• ‚Äč
    • Share to Facebook
    • Twitter
    • Email
    • Print

Md. Capitol Hosts Advocates, Lawmakers for Animal Welfare Legislation, Awards

Sen. Stone, Delegates Malone and Cardin to Receive Humane Legislative Awards

The Humane Society of the United States

ANNAPOLIS, Md. — Humane Lobby Day, organized by The Humane Society of the United States, connects citizen lobbyists with lawmakers to support and encourage animal welfare legislation. Maryland's 2009 Lobby Day will be held at the state capitol beginning at 9 a.m. Wednesday. The HSUS will also present Humane Legislator Awards to Sen. Norman Stone, D-6, and Delegates James Malone, D-12A, and Jon Cardin, D-11, for initiating path-breaking animal protection legislation and advanced reform in the policy-making arena during the 2008 session.

Lobby Day participants will focus their efforts on the newly introduced bills aimed at strengthening protections for dogs at abusive puppy mills and requiring accurate labels on fur-trimmed garments.

Puppy Mills

Puppy mills are breeding facilities that mass produce puppies for sale in pet stores, over the Internet and directly to consumers. Puppy mills commonly house animals in overcrowded, filthy and inhumane conditions with inadequate shelter and care.

Currently, Maryland does not have any state laws to regulate puppy mills. The new legislation (S.B. 318) would place a cap on the number of dogs over the age of four months old that can be kept at one time for breeding at 50 dogs. Puppy mills can range in size from several dozen dogs to hundreds of dogs, often stacked in wire cages, without exercise, socialization or human companionship. The bills would also establish enclosure size and exercise requirements for breeders with more than 10 breeding dogs.

Louisiana, Pennsylvania and Virginia passed puppy mill laws last year, and this important legislation will help to curb puppy mill abuses in Maryland — as well as preventing puppy mills from setting up shop in Maryland in the future.

Fur Labeling

An ongoing investigation by The Humane Society of the United States has revealed that many designers and retailers are selling unlabeled fur-trimmed jackets advertised as "faux" of "fake" fur, when laboratory testing showed the fur came from animals, even dogs and raccoon dogs skinned alive in China.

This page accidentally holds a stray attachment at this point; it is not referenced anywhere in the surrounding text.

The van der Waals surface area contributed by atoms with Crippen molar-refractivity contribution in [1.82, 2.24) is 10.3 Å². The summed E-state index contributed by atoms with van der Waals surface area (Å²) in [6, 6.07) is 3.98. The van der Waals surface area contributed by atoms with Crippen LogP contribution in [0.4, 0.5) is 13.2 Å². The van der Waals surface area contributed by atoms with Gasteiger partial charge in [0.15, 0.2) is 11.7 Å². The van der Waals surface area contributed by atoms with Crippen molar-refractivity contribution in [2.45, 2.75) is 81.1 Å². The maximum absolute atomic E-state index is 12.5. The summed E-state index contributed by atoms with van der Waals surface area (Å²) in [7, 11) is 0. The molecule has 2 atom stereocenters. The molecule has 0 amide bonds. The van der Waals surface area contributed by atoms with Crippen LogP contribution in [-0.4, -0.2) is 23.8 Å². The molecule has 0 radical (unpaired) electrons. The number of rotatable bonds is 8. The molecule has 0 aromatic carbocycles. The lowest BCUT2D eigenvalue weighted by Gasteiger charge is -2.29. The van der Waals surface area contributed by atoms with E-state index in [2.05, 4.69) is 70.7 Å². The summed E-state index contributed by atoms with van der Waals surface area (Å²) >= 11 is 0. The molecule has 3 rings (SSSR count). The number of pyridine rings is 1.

A loophole in the federal fur labeling law allows products with $150 worth of fur or less to go completely unlabeled. This loophole means that many unlabeled garments are falsely advertised as the wrong species or even as "faux" fur and therefore consumers are not provided with accurate information critical to their purchasing decisions.

If passed, new legislation (H.B. 208/S.B. 342) will require all garments containing animal fur to be labeled with the type of animal fur and the country of origin.

Several states — such as Delaware, Massachusetts, New York and Wisconsin — have passed fur labeling laws so that consumers in those states have additional protection.

Humane Legislative Awards

The Humane Society of the United States will present Humane Legislator Awards to the following legislators for their important work through 2008:

Animal Fighting Laws

  • Sen. Norman Stone and Delegate James Malone will be recognized for their efforts to upgrade Maryland's animal fighting laws. Sen. Stone and Delegate Malone introduced and passed S.B. 44 and H.B. 719, respectively, both bills to increase penalties for spectators at animal fights. 

Sen. Stone explains, "We need to be vigilant in protecting animals who cannot speak for themselves. It is truly an honor to receive recognition from The Humane Society of the United States for my legislative endeavors on behalf of animals."

"Working with The Humane Society of the United States was absolutely a great experience, and I look forward to working with The HSUS in the future," said Delegate Malone. "It's an honor and a privilege to be receiving this award."

Humane Euthanasia

  • Delegate Jon Cardin will be recognized for introducing and passing a bill (H.B. 1481) authorizing animal shelters to access the drugs needed to sedate animals prior to euthanasia. "I am honored to be recognized for something I probably I would have done anyway," explains Delegate Cardin. "What sets us apart from the rest of the living world is the human capacity for compassion and for recognizing that animals can and should be treated with respect and dignity.  It may not always be easy, and I applaud the efforts of my advocates who continue to keep all of us focused on humane objectives."

Find out more about Maryland's Lobby Day here.  

To learn about puppy mills visit humanesociety.org/puppymills or for more about fur and fur labeling go to humanesociety.org/furfree

-30-

The Humane Society of the United States is the nation's largest animal protection organization — backed by 11 million Americans, or one of every 30. For more than a half-century, The HSUS has been fighting for the protection of all animals through advocacy, education and hands-on programs. Celebrating animals and confronting cruelty — On the web at humanesociety.org.